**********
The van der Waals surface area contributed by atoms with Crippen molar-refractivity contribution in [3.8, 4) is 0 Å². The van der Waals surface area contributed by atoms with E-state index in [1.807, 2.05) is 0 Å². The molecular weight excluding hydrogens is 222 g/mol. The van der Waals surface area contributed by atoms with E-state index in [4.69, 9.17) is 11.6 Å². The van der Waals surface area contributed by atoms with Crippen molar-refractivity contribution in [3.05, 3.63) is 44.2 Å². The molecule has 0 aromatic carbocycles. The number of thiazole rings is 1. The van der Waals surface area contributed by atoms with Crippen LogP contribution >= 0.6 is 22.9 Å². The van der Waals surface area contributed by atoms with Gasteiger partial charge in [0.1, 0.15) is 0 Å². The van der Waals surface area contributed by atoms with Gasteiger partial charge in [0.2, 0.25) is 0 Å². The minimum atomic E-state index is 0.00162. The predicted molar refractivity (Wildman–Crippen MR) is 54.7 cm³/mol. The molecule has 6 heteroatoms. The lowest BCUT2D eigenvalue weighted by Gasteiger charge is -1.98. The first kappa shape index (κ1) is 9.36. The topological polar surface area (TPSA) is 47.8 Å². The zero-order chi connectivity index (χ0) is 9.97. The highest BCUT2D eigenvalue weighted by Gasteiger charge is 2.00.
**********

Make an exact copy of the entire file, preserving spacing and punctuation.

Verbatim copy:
The van der Waals surface area contributed by atoms with Crippen molar-refractivity contribution in [3.8, 4) is 0 Å². The van der Waals surface area contributed by atoms with E-state index in [1.807, 2.05) is 0 Å². The molecular weight excluding hydrogens is 222 g/mol. The van der Waals surface area contributed by atoms with E-state index in [4.69, 9.17) is 11.6 Å². The van der Waals surface area contributed by atoms with Crippen molar-refractivity contribution in [3.05, 3.63) is 44.2 Å². The molecule has 0 aromatic carbocycles. The number of thiazole rings is 1. The van der Waals surface area contributed by atoms with Crippen LogP contribution >= 0.6 is 22.9 Å². The van der Waals surface area contributed by atoms with Gasteiger partial charge in [0.1, 0.15) is 0 Å². The van der Waals surface area contributed by atoms with Gasteiger partial charge in [0.2, 0.25) is 0 Å². The minimum atomic E-state index is 0.00162. The predicted molar refractivity (Wildman–Crippen MR) is 54.7 cm³/mol. The molecule has 6 heteroatoms. The lowest BCUT2D eigenvalue weighted by Gasteiger charge is -1.98. The first kappa shape index (κ1) is 9.36. The topological polar surface area (TPSA) is 47.8 Å². The zero-order chi connectivity index (χ0) is 9.97. The highest BCUT2D eigenvalue weighted by Gasteiger charge is 2.00.